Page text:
After the first initial positive test result on September 26, Meadows, in his book, remarked that he sensed something seemed wrong with the president, that he was “looking a little tired,” assuming that maybe he had a slight cold.
Three days later, on the day of the debate in which he huddled with a group of advisors, including former New Jersey Governor Chris Christie, Meadows thought the president looked “slightly” better. Christie, of course, would later contract Covid, as would nearly 24 of Trump’s inner circle by the end of October. We would later find out that Christie’s condition was dire, eventually needing extensive treatment in intensive care.
So we do not know if Trump was contagious the night of the debate, held in Cleveland. Only Trump himself would know how he felt. Indeed, it’s not out of the realm of possibility that he was shedding virus at that point. But, in true Trumpian fashion, he refused to wear a mask when entering the auditorium, as did his equally irresponsible family members.
Doctors from the Cleveland Clinic, overseeing the debate’s testing protocol, offered Trump’s family the opportunity to wear masks, but they proudly declined. It goes to show you that the apple does not fall far from the tree with these folks.
So there he was, at the debate podium, yelling, screaming, and interrupting the 77-year-old Biden at every turn – unleashing millions of aerosolized particles from his big mouth for nearly 90 minutes. Yes, they were socially distanced, and the venue’s ventilation most likely helped prevent the droplets from ever reaching Biden.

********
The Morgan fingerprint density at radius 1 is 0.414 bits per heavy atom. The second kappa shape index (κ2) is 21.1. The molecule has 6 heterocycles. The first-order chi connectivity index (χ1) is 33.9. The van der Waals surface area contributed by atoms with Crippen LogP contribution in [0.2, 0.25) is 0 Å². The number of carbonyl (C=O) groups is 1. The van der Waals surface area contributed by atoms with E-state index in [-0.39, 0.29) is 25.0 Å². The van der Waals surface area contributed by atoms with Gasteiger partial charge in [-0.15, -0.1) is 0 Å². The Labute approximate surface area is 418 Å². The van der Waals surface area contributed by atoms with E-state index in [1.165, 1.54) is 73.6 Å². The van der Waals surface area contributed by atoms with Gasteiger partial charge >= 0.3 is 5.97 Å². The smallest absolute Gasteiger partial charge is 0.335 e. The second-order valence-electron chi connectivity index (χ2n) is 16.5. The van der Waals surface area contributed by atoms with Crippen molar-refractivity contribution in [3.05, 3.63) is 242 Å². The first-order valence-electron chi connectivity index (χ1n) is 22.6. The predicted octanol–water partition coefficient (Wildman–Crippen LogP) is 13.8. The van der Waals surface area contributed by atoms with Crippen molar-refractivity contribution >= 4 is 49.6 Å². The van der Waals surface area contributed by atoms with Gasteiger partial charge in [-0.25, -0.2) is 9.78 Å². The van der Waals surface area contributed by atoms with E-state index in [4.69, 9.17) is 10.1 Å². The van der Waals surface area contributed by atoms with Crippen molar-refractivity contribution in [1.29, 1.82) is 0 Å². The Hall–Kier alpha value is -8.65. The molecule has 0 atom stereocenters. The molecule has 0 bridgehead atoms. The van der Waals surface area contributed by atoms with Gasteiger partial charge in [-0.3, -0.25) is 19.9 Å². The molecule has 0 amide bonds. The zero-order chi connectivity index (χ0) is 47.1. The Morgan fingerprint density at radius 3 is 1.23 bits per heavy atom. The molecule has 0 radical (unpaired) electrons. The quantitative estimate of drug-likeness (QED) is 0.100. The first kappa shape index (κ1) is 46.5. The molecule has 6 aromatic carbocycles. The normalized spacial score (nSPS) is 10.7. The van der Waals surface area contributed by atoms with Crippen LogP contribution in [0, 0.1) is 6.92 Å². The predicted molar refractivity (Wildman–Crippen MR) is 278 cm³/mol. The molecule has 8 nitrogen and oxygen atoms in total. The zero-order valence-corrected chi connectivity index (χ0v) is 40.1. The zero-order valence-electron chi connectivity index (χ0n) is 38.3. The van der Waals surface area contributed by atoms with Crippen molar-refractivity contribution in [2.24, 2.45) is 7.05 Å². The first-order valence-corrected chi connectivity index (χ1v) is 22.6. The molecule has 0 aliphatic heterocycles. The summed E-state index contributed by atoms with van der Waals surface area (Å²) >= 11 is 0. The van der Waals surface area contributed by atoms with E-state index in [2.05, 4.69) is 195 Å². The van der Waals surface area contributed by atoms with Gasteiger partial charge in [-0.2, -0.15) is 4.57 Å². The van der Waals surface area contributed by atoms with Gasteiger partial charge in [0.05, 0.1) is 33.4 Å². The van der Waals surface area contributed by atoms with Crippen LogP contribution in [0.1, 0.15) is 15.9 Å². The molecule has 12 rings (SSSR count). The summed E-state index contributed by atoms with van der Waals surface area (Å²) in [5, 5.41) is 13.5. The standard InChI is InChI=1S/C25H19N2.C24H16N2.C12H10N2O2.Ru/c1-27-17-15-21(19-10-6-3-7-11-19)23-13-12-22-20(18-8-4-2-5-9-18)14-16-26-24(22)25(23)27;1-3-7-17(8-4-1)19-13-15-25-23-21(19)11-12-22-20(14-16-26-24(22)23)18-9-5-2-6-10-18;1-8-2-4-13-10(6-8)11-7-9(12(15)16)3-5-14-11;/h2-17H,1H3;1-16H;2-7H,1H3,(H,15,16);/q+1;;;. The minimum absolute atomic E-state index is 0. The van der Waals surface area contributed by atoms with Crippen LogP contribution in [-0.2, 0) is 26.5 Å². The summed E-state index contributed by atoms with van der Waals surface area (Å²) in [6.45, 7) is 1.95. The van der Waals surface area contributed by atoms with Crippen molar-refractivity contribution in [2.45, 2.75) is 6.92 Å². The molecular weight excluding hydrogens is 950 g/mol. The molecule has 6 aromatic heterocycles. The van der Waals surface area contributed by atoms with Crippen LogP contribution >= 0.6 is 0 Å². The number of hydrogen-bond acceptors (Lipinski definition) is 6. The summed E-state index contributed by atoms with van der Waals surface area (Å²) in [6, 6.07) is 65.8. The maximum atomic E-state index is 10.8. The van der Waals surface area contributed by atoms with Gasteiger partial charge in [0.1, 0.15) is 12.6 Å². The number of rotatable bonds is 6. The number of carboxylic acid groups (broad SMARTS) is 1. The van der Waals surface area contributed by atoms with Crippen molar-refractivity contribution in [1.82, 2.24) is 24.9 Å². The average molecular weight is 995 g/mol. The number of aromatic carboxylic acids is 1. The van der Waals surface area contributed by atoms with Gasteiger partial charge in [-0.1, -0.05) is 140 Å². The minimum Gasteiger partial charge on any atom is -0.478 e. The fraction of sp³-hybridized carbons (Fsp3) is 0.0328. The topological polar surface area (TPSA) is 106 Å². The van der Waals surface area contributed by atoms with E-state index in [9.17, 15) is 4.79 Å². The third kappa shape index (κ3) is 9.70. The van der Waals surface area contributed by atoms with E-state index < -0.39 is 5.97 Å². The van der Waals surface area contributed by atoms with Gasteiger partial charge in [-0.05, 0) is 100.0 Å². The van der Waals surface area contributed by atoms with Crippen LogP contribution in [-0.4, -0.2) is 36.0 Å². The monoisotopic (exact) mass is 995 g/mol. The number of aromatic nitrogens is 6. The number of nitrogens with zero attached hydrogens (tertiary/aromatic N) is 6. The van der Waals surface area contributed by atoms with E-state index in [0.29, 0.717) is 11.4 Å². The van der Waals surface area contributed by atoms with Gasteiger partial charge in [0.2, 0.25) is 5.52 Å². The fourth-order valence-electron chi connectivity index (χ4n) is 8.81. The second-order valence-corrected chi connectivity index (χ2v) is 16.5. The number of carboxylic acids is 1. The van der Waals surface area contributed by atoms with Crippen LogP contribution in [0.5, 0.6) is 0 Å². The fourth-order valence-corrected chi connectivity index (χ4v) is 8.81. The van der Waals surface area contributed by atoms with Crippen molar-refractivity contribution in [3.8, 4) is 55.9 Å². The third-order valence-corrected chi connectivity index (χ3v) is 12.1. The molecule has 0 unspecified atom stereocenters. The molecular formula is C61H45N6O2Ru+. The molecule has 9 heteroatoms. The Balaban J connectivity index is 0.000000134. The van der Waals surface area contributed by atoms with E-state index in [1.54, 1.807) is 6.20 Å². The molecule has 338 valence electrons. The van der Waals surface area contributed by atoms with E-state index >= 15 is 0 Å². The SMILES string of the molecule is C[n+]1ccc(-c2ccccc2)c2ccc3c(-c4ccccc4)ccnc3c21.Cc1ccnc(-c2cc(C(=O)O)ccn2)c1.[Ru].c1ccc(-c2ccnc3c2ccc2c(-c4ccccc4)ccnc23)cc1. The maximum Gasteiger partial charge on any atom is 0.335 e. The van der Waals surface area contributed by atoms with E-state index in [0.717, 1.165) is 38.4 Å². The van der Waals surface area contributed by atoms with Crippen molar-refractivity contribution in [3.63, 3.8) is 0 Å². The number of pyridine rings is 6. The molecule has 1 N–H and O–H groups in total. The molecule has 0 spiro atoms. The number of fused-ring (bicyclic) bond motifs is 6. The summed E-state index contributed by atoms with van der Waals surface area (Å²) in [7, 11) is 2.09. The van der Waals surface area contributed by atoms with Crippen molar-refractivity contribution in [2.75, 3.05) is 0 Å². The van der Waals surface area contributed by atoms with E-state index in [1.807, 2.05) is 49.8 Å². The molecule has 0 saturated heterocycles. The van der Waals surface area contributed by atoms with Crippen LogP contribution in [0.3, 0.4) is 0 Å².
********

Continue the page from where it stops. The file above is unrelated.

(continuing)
I suppose we’ll never know for sure if, in the back of his demented and diabolical mind, Trump didn’t hope that a few of those droplets drifted over to his campaign rival. You know, maybe not kill him, but certainly, knock him out for a few weeks. Or, hell, perhaps he did want to infect him fatally. Again, with what we know from the previous four years of hell, the amount of depravity it would take for Trump to even think of pulling something like that off would surprise no one.
Let’s remember that Congress impeached Trump the first time for trying to enlist a foreign government, Ukraine, in digging up dirt on Biden. He knew Biden was his chief political rival at that point, and it showed how far he was willing to go to damage him for political gain.
Yes, the irresponsibility of a sitting president deliberately parading around without a mask, not telling anyone he tested positive, and knowing full well he might be infected with a deadly virus will undoubtedly be yet another disgraceful page for the history books.
When I mentioned above that we elected a sociopath in 2016, I’d like to offer the following definition, courtesy of dictionary.com:
A person with a psychopathic personality whose behavior is antisocial, often criminal, and lacks a sense of moral responsibility or social conscience.
I’ll leave it to those of you who read this post to determine if that definition accurately describes the 45th president.